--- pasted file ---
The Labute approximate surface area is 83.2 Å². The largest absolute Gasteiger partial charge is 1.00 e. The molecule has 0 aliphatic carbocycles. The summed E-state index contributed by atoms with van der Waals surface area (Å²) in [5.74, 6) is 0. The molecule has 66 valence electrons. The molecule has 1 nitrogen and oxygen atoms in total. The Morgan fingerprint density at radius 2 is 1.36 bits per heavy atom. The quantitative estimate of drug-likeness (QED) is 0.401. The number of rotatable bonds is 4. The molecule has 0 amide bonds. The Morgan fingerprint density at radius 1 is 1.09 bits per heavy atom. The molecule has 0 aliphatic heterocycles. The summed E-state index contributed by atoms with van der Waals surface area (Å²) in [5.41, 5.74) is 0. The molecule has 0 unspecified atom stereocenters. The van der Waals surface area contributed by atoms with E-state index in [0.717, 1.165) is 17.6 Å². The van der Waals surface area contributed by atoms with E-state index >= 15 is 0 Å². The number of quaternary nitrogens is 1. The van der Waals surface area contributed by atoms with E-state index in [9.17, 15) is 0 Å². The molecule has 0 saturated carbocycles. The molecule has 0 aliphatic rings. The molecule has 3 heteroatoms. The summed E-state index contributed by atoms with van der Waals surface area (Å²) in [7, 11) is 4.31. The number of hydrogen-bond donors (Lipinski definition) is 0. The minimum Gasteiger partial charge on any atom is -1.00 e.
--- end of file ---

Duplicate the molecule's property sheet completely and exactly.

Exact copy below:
The Labute approximate surface area is 83.2 Å². The largest absolute Gasteiger partial charge is 1.00 e. The molecule has 0 aliphatic carbocycles. The summed E-state index contributed by atoms with van der Waals surface area (Å²) in [5.74, 6) is 0. The molecule has 66 valence electrons. The molecule has 1 nitrogen and oxygen atoms in total. The Morgan fingerprint density at radius 2 is 1.36 bits per heavy atom. The quantitative estimate of drug-likeness (QED) is 0.401. The number of rotatable bonds is 4. The molecule has 0 amide bonds. The Morgan fingerprint density at radius 1 is 1.09 bits per heavy atom. The molecule has 0 aliphatic heterocycles. The summed E-state index contributed by atoms with van der Waals surface area (Å²) in [5.41, 5.74) is 0. The molecule has 0 unspecified atom stereocenters. The van der Waals surface area contributed by atoms with E-state index in [0.717, 1.165) is 17.6 Å². The van der Waals surface area contributed by atoms with E-state index >= 15 is 0 Å². The number of quaternary nitrogens is 1. The van der Waals surface area contributed by atoms with E-state index in [9.17, 15) is 0 Å². The molecule has 0 saturated carbocycles. The molecule has 0 aliphatic rings. The molecule has 3 heteroatoms. The summed E-state index contributed by atoms with van der Waals surface area (Å²) in [7, 11) is 4.31. The number of hydrogen-bond donors (Lipinski definition) is 0. The minimum Gasteiger partial charge on any atom is -1.00 e.